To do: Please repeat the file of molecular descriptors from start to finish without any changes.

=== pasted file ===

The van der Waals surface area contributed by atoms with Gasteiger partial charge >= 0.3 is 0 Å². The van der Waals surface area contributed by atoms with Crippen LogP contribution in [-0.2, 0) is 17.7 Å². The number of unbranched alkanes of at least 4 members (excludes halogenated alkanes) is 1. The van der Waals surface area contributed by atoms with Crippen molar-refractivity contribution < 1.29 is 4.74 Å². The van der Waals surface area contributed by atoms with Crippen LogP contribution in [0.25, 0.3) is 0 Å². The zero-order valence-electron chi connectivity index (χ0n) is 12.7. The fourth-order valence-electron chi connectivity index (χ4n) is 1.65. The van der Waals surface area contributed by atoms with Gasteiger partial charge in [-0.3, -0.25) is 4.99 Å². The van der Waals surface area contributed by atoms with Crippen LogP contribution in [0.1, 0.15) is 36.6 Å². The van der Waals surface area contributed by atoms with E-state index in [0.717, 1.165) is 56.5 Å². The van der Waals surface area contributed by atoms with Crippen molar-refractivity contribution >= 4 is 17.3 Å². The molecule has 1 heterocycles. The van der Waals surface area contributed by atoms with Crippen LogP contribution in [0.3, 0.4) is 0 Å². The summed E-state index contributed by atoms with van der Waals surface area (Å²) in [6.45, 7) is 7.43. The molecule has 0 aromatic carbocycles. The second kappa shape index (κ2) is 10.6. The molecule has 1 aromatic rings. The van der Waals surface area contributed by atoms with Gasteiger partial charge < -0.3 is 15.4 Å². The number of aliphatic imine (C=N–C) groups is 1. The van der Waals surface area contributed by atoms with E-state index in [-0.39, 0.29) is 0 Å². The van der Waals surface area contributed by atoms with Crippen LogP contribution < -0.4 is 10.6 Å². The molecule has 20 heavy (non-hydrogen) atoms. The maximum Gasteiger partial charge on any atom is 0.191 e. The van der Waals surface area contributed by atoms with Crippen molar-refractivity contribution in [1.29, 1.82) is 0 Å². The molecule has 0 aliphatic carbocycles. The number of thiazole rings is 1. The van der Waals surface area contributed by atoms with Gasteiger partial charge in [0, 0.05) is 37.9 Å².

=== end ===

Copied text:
The van der Waals surface area contributed by atoms with Gasteiger partial charge >= 0.3 is 0 Å². The van der Waals surface area contributed by atoms with Crippen LogP contribution in [-0.2, 0) is 17.7 Å². The number of unbranched alkanes of at least 4 members (excludes halogenated alkanes) is 1. The van der Waals surface area contributed by atoms with Crippen molar-refractivity contribution < 1.29 is 4.74 Å². The van der Waals surface area contributed by atoms with Crippen LogP contribution in [0.25, 0.3) is 0 Å². The zero-order valence-electron chi connectivity index (χ0n) is 12.7. The fourth-order valence-electron chi connectivity index (χ4n) is 1.65. The van der Waals surface area contributed by atoms with Gasteiger partial charge in [-0.3, -0.25) is 4.99 Å². The van der Waals surface area contributed by atoms with Crippen LogP contribution in [0.1, 0.15) is 36.6 Å². The van der Waals surface area contributed by atoms with E-state index in [0.717, 1.165) is 56.5 Å². The van der Waals surface area contributed by atoms with Crippen molar-refractivity contribution >= 4 is 17.3 Å². The molecule has 1 heterocycles. The van der Waals surface area contributed by atoms with Crippen LogP contribution in [0.3, 0.4) is 0 Å². The summed E-state index contributed by atoms with van der Waals surface area (Å²) in [6.45, 7) is 7.43. The molecule has 0 aromatic carbocycles. The second kappa shape index (κ2) is 10.6. The molecule has 1 aromatic rings. The van der Waals surface area contributed by atoms with Gasteiger partial charge < -0.3 is 15.4 Å². The number of aliphatic imine (C=N–C) groups is 1. The van der Waals surface area contributed by atoms with E-state index in [-0.39, 0.29) is 0 Å². The van der Waals surface area contributed by atoms with Crippen LogP contribution < -0.4 is 10.6 Å². The molecule has 20 heavy (non-hydrogen) atoms. The maximum Gasteiger partial charge on any atom is 0.191 e. The van der Waals surface area contributed by atoms with Crippen molar-refractivity contribution in [1.29, 1.82) is 0 Å². The molecule has 0 aliphatic carbocycles. The number of thiazole rings is 1. The van der Waals surface area contributed by atoms with Gasteiger partial charge in [0, 0.05) is 37.9 Å².